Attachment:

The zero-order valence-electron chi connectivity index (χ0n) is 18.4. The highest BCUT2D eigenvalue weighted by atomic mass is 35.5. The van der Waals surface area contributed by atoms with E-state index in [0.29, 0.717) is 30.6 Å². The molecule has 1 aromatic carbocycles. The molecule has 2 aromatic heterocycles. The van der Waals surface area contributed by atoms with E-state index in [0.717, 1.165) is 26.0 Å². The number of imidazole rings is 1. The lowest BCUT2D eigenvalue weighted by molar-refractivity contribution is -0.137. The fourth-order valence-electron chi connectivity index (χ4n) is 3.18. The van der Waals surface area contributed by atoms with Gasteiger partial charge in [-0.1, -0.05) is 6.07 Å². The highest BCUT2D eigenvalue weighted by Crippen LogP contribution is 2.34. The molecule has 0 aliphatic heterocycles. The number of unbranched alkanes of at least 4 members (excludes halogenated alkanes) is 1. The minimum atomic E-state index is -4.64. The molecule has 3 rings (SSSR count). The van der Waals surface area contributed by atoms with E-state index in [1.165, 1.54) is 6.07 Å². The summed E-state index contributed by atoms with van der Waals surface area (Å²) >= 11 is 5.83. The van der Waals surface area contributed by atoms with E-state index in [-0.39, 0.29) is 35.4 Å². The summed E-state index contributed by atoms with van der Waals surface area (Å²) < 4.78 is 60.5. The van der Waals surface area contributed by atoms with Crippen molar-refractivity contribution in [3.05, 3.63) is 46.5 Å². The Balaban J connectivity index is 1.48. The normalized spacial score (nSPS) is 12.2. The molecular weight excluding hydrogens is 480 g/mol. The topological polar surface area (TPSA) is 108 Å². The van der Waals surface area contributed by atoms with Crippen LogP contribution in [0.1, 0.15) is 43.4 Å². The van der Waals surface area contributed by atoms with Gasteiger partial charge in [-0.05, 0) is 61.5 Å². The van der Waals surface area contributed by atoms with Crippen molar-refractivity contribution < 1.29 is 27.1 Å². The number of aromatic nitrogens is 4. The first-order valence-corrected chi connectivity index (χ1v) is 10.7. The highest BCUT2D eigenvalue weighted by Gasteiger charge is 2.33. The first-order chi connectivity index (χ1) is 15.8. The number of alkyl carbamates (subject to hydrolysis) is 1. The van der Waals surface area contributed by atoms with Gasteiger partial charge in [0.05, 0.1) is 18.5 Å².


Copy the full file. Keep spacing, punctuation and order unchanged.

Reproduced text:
The zero-order valence-electron chi connectivity index (χ0n) is 18.4. The highest BCUT2D eigenvalue weighted by atomic mass is 35.5. The van der Waals surface area contributed by atoms with E-state index in [0.29, 0.717) is 30.6 Å². The molecule has 1 aromatic carbocycles. The molecule has 2 aromatic heterocycles. The van der Waals surface area contributed by atoms with E-state index in [0.717, 1.165) is 26.0 Å². The number of imidazole rings is 1. The lowest BCUT2D eigenvalue weighted by molar-refractivity contribution is -0.137. The fourth-order valence-electron chi connectivity index (χ4n) is 3.18. The van der Waals surface area contributed by atoms with Gasteiger partial charge in [-0.1, -0.05) is 6.07 Å². The highest BCUT2D eigenvalue weighted by Crippen LogP contribution is 2.34. The molecule has 0 aliphatic heterocycles. The number of unbranched alkanes of at least 4 members (excludes halogenated alkanes) is 1. The minimum atomic E-state index is -4.64. The molecule has 3 rings (SSSR count). The van der Waals surface area contributed by atoms with E-state index in [1.165, 1.54) is 6.07 Å². The summed E-state index contributed by atoms with van der Waals surface area (Å²) >= 11 is 5.83. The van der Waals surface area contributed by atoms with E-state index in [-0.39, 0.29) is 35.4 Å². The summed E-state index contributed by atoms with van der Waals surface area (Å²) < 4.78 is 60.5. The van der Waals surface area contributed by atoms with Crippen molar-refractivity contribution in [3.05, 3.63) is 46.5 Å². The Balaban J connectivity index is 1.48. The normalized spacial score (nSPS) is 12.2. The molecular weight excluding hydrogens is 480 g/mol. The topological polar surface area (TPSA) is 108 Å². The van der Waals surface area contributed by atoms with Crippen LogP contribution in [0.1, 0.15) is 43.4 Å². The van der Waals surface area contributed by atoms with Gasteiger partial charge in [-0.05, 0) is 61.5 Å². The van der Waals surface area contributed by atoms with Crippen molar-refractivity contribution < 1.29 is 27.1 Å². The number of aromatic nitrogens is 4. The first-order valence-corrected chi connectivity index (χ1v) is 10.7. The highest BCUT2D eigenvalue weighted by Gasteiger charge is 2.33. The first-order chi connectivity index (χ1) is 15.8. The number of alkyl carbamates (subject to hydrolysis) is 1. The van der Waals surface area contributed by atoms with Gasteiger partial charge in [0.05, 0.1) is 18.5 Å².